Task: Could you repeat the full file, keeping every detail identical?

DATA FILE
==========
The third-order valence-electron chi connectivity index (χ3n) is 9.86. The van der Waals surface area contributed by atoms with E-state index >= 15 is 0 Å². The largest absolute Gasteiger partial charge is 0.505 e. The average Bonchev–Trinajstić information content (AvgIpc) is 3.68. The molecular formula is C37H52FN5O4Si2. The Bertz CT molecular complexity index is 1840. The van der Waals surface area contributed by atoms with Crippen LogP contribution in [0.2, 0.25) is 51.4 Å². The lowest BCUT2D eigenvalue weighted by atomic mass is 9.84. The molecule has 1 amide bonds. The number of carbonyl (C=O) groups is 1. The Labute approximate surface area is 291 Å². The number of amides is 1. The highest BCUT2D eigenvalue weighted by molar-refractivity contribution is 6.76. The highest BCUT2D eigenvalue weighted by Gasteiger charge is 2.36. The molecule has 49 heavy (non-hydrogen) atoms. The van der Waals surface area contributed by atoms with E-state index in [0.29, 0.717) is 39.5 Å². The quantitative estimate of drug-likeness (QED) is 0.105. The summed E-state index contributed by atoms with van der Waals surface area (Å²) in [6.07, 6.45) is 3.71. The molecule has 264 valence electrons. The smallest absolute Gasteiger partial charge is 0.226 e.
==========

The third-order valence-electron chi connectivity index (χ3n) is 9.86. The van der Waals surface area contributed by atoms with E-state index >= 15 is 0 Å². The largest absolute Gasteiger partial charge is 0.505 e. The average Bonchev–Trinajstić information content (AvgIpc) is 3.68. The molecular formula is C37H52FN5O4Si2. The Bertz CT molecular complexity index is 1840. The van der Waals surface area contributed by atoms with Crippen LogP contribution in [0.2, 0.25) is 51.4 Å². The lowest BCUT2D eigenvalue weighted by atomic mass is 9.84. The molecule has 1 amide bonds. The number of carbonyl (C=O) groups is 1. The Labute approximate surface area is 291 Å². The number of amides is 1. The highest BCUT2D eigenvalue weighted by molar-refractivity contribution is 6.76. The highest BCUT2D eigenvalue weighted by Gasteiger charge is 2.36. The molecule has 49 heavy (non-hydrogen) atoms. The van der Waals surface area contributed by atoms with E-state index in [0.29, 0.717) is 39.5 Å². The quantitative estimate of drug-likeness (QED) is 0.105. The summed E-state index contributed by atoms with van der Waals surface area (Å²) in [6.07, 6.45) is 3.71. The molecule has 264 valence electrons. The smallest absolute Gasteiger partial charge is 0.226 e.